The bridge was in a very poor state of repair in the 1990’s, with rusting deck supports. The Ministry of Defence funded its restoration to enable the bridge to carry traffic up to 40 tons. The Basingstoke Canal Society website describes the history of the bridge, along with many photos of it. Here are my photos, click on images to expand.

Notes on Trefor Hogg’s talk on Charles Raleigh Knight – the founder of Camberley

Forgive me, I should’ve posted these before today. On Friday the 10th March I was in the audience, at Surrey Heath Museum, to listen to Trefor Hogg’s talk on Charles Raleigh Knight, the founder of Camberley.

Trefor is right to characterise Charles Raleigh Knight as a true Victorian gentleman. Though helpfully benefiting from inherited wealth, Charles Raleigh Knight strived to put his wealth to good use. Trefor’s well presented slides describe Knight’s interesting life – a gentleman cadet at Sandhurst, soldier, artist, prison governor and prison reformer, railway investor, property developer, church builder, and friend to the working man.

Trefor has generously allowed me to publish the slides of his talk. Click on the upward pointing arrow in the screen below to expand to full screen size.

The Bagshot Riot of 1835

I continue to be delighted what can be uncovered by Googling. I can’t remember what was my Google search, whatever it was it turned up Annals of Sandhurst – A chronicle of The Royal Military College from its foundation to the present day. Heinemann, London 1900. At 362 pages, I wasn’t intending to read it online. I idly dipped into the book, and happened on a page about the Bagshot Riot of 1835.

With the weather likely to keep us all indoors, I though this short extract from page 47 to 48, in the book might amuse,

RMAS old-collegeSo the Bagshot Riot of 1835 would never have occurred had the Surrey police been in any state of organization, but until some fifteen years later, when the unfortunate Vicar of Frimley put his head out of the window, and was shot dead by a burglar’s blunderbuss, the county did not even possess a Chief Constable. This Bagshot Riot was a very smart little affair though,of course, all very wrong and improper.

Bagshot in those days was the nearest big village to the College, and its inhabitants (like the Camberley folk of to-day) made a point of flocking to every big show that took place thereat. In the year in question, His Majesty William IV., accompanied by the great Duke of Wellington and many illustrious officers, came down to present new colours to the cadets. The whole ceremony was a magnificent spectacle, and was witnessed by a vast concourse of people, amongst whom Bagshot had, perhaps, the most numerous representatives. Everything passed off” well, and after the Royal party had gone, the cadets, bursting with loyalty, encored “God Save the King.” The encore was given, but the public failed to rise to the occasion, and as hats were not removed as willingly as the cadets approved, they took the liberty of knocking them off”. In the uproar that followed this apparent transgression of the laws of hospitality, a Bagshotman was heard to challenge the cadets to fight it out at Bagshot. The history of what came of the hasty challenge had best be given in the words of the late Colonel Cooper-King, who knew the College and its traditions better than any man on record.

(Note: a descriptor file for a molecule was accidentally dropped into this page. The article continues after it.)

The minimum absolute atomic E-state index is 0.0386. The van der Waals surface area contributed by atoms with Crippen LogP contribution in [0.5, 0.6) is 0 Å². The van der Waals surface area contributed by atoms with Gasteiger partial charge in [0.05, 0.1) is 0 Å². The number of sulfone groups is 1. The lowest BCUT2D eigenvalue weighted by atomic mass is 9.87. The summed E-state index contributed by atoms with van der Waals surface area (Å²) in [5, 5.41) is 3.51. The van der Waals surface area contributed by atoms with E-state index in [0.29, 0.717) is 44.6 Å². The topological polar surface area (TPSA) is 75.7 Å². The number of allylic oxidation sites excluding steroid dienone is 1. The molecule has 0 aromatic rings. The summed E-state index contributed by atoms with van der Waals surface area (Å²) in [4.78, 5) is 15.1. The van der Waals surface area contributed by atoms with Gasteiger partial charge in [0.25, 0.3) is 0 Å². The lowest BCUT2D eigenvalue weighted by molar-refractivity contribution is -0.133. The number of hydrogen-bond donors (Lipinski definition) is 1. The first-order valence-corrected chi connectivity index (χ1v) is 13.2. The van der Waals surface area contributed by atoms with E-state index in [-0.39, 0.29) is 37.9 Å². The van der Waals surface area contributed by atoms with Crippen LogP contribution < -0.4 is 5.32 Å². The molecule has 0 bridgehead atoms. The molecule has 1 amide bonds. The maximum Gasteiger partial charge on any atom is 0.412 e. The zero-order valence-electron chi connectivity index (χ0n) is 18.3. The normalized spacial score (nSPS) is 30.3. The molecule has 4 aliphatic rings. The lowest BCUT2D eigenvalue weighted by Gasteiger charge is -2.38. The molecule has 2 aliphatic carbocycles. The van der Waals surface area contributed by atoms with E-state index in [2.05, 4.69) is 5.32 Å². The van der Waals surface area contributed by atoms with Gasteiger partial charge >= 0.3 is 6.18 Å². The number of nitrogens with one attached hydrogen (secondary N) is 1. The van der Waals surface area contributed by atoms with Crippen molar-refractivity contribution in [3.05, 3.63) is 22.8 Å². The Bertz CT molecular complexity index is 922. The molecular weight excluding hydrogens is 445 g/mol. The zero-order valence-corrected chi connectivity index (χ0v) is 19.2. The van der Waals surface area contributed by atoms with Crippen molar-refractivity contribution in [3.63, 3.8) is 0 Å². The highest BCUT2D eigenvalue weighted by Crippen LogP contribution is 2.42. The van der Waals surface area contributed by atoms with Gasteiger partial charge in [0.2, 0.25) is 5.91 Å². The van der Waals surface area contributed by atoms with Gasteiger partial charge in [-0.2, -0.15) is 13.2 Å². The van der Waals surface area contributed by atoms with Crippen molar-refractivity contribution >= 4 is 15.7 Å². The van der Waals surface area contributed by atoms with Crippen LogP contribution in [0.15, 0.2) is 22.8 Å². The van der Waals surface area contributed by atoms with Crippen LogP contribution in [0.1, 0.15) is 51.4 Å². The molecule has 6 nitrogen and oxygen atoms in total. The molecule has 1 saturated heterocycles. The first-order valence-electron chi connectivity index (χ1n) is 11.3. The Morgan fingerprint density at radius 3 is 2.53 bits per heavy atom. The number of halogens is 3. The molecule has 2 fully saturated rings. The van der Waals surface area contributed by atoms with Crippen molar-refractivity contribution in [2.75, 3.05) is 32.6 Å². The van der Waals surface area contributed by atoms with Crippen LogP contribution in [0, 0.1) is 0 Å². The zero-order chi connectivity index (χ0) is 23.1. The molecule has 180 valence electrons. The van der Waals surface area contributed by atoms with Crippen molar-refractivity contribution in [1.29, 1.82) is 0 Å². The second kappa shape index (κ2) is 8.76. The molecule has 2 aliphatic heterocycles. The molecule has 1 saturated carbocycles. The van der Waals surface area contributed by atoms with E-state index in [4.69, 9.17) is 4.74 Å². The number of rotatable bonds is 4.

” So straightforward a challenge,” he says, ” appealed to the fighting instinct of the race.

The first convenient half-holiday was selected as the occasion for accepting the proffered hospitality of the village. The visiting contingent numbered some fifty or sixty cadets, well provided with hockey-sticks. Later on, as the attention of the villagers became more marked, cap numbers were removed, and coats were taken off* and tied round their owners* necks by the sleeves, so as to give arms full play and protect the shoulders. On their way a stage-coach passed them, and, boy-like, the younger cadets hung on behind it until, at the instigation of one of the passengers, they were flogged off. The ire of the seniors was roused. Forming line across the road, they stopped the coach, and were proceeding to take summary vengeance on the coachman, when they were mollified by apologies, and the coach went on its way to Bagshot, where it changed horses, accompanied by the cadet guard. The daily papers of that year contain indignant remonstrances from passengers, who complained of the stoppage of the coach on the King’s highway. This was but the beginning of the entertainment. The village was stormed. The inhabitants, at first too few to resist, soon collected jn numbers. Sticks, guns, and other weapons were called into requisition, and the cadets saw that it was time to fall back on their base of operations. Sending the younger ones home, they covered their retreat and fought their way back, reaching the College in a somewhat battered and dishevelled condition, but in time for the last study of the day.”

There is no doubt that in this little affair the cadets came off second best whether any treaty of peace was made history does not relate, but Bagshot and the Royal Military College have remained on friendly terms ever since.